Friday, May 25, 2018
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For a small place, Beaver Island boasts extensive history

History lessons 50 years ago at our Hogwarts-style school north of London were all about memorization. Dates. Kings and queens. Prime ministers. Battles. Treaties. Laws. And more dates. All to be learned, remembered for exams, or recited back in class to an owlish, begowned Dumbledore clone, when we'd much rather have been outside playing another game of Quidditch ... or cricket ... or whatever.

The trouble with Brit history, of course, is that there's so much of it. Two thousand years and counting, so by the time we got around to King Canute turning back the waves, Alfred burning his cakes, and King Harold being shot through the eye by an errant arrow, we were already exhausted. And thoroughly bored. And it was only 1066!

All this comes to mind because one the greatest joys of travel for us - besides the food, of course - is digging up all the lusty history on the places we visit and learning about the frequently colorful cast of characters peppered throughout that history.

Take little Beaver Island, for example. Just 54 miles square. A mere sliver of real estate stuck 25 miles into the north end of Lake Michigan. But a place so beautiful and so liberally spiced with intriguing personalities.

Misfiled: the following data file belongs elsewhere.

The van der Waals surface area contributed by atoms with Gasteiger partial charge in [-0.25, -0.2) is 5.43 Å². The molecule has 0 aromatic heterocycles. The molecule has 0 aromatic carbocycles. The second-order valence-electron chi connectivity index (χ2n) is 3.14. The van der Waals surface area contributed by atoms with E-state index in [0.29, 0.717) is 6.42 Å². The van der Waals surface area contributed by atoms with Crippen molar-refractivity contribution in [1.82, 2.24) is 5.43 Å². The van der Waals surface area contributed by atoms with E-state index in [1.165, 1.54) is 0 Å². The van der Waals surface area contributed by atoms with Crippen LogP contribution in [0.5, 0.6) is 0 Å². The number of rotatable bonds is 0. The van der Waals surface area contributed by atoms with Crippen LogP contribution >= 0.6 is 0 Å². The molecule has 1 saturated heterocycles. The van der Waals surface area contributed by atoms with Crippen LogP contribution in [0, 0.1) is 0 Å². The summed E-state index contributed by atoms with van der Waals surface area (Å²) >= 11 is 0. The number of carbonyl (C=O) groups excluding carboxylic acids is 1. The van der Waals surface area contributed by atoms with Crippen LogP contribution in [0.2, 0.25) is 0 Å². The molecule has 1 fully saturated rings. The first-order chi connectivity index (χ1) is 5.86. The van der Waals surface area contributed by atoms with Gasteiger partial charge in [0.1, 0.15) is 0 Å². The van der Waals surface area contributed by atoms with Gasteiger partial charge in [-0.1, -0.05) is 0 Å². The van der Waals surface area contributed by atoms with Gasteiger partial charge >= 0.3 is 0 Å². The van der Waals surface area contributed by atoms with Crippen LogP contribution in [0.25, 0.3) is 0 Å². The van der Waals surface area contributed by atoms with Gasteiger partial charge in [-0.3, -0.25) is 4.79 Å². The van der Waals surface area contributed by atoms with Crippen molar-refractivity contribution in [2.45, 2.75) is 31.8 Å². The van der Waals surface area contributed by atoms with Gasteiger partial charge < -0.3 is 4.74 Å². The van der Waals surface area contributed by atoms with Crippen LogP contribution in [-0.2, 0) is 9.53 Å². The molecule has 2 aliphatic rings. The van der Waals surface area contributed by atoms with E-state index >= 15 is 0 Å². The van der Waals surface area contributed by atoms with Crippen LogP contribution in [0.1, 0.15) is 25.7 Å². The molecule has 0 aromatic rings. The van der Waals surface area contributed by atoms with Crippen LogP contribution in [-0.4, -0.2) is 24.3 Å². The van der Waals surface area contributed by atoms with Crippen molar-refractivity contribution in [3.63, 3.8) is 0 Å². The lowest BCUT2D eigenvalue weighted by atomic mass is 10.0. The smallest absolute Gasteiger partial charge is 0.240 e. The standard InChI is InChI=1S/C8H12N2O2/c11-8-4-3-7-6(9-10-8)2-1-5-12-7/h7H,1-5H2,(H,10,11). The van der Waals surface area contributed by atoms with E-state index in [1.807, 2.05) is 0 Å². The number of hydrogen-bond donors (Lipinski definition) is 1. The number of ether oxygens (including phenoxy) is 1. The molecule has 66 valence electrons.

It even had its own monarchical moment, when Mormon leader James Jesse Strang, a protege of founder Joseph Smith, took his followers, all 2,600 of them, across to the island in the late 1840s and proclaimed himself king.

Strang reigned from 1850-54 (thanks, Professor Dumbledore), and by all accounts was a pretty good king, taking the island economy from wilderness to moderate civilization, before he began to antagonize his people, marry multiple wives (five of them), and finally get himself shot by a couple of unhappy subjects.

Then there's the Russian recluse, Feodor Protar, who arrived on Beaver in 1893 (under somewhat mysterious circumstances) following careers on stage and as editor/publisher of a successful German-language newspaper in Rock Island, Ill.

Highly educated, well traveled, and a follower of Tolstoy, Protar bought an old log cabin in the woods on Sloptown Road (don't you just love those Treasure Island names!) and dedicated himself to self-sufficiency, as in living off the land, letting his hair and beard grow, and bathing a couple of times a year in a large barrel on his front porch.

But he also ministered tirelessly to the physical and pharmaceutical needs of his impoverished neighbors ... and their animals. And the islanders loved him for it. When he died in 1925, they built him an iron and fieldstone monument and preserved his log cabin as a place of pilgrimage.

During our recent visit to the island, we stayed at the Beaver Lodge, a simply marvelous and evocative place with staggeringly beautiful views out over Lake Michigan to uninhabited Garden Island. And Squaw. And Whiskey. A beach out front that runs for miles. A superb restaurant, specializing in the local whitefish. And sunsets to die for.

Beauty and food aside, though, Beaver Island, for us, was mostly about history. Colorful and stormy history.

But at least there were no dates to memorize. No exams to take. No Dumbledores. And above all, no demerits!

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